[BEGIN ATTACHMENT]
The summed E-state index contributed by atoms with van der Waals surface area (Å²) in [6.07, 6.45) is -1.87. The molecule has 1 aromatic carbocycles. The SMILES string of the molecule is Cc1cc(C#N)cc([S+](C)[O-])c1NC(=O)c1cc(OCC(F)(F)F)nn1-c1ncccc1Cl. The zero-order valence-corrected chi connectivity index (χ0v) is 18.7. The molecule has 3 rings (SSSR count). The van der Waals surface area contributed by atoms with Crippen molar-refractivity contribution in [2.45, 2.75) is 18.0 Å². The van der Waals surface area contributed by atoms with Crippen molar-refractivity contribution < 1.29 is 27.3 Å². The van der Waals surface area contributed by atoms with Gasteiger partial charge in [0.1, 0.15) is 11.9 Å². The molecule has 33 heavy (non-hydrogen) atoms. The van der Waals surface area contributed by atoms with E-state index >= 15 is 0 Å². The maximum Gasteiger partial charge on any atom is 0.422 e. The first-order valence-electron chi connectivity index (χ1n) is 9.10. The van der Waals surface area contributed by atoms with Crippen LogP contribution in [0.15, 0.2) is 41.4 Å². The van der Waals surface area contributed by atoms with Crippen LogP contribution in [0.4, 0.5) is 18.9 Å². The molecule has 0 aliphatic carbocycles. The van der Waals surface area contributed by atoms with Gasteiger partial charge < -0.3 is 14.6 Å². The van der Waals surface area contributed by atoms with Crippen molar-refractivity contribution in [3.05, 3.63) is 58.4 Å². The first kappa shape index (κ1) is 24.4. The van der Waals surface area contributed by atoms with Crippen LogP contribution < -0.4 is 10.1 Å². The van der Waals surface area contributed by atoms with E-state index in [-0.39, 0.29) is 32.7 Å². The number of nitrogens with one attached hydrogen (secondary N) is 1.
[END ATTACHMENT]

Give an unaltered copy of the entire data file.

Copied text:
The summed E-state index contributed by atoms with van der Waals surface area (Å²) in [6.07, 6.45) is -1.87. The molecule has 1 aromatic carbocycles. The SMILES string of the molecule is Cc1cc(C#N)cc([S+](C)[O-])c1NC(=O)c1cc(OCC(F)(F)F)nn1-c1ncccc1Cl. The zero-order valence-corrected chi connectivity index (χ0v) is 18.7. The molecule has 3 rings (SSSR count). The van der Waals surface area contributed by atoms with Crippen molar-refractivity contribution in [2.45, 2.75) is 18.0 Å². The van der Waals surface area contributed by atoms with Crippen molar-refractivity contribution < 1.29 is 27.3 Å². The van der Waals surface area contributed by atoms with Gasteiger partial charge in [0.1, 0.15) is 11.9 Å². The molecule has 33 heavy (non-hydrogen) atoms. The van der Waals surface area contributed by atoms with E-state index >= 15 is 0 Å². The maximum Gasteiger partial charge on any atom is 0.422 e. The first-order valence-electron chi connectivity index (χ1n) is 9.10. The van der Waals surface area contributed by atoms with Crippen LogP contribution in [0.15, 0.2) is 41.4 Å². The van der Waals surface area contributed by atoms with Crippen LogP contribution in [0.4, 0.5) is 18.9 Å². The molecule has 0 aliphatic carbocycles. The van der Waals surface area contributed by atoms with Gasteiger partial charge < -0.3 is 14.6 Å². The van der Waals surface area contributed by atoms with Crippen molar-refractivity contribution in [3.05, 3.63) is 58.4 Å². The first kappa shape index (κ1) is 24.4. The van der Waals surface area contributed by atoms with Crippen LogP contribution < -0.4 is 10.1 Å². The van der Waals surface area contributed by atoms with E-state index in [-0.39, 0.29) is 32.7 Å². The number of nitrogens with one attached hydrogen (secondary N) is 1.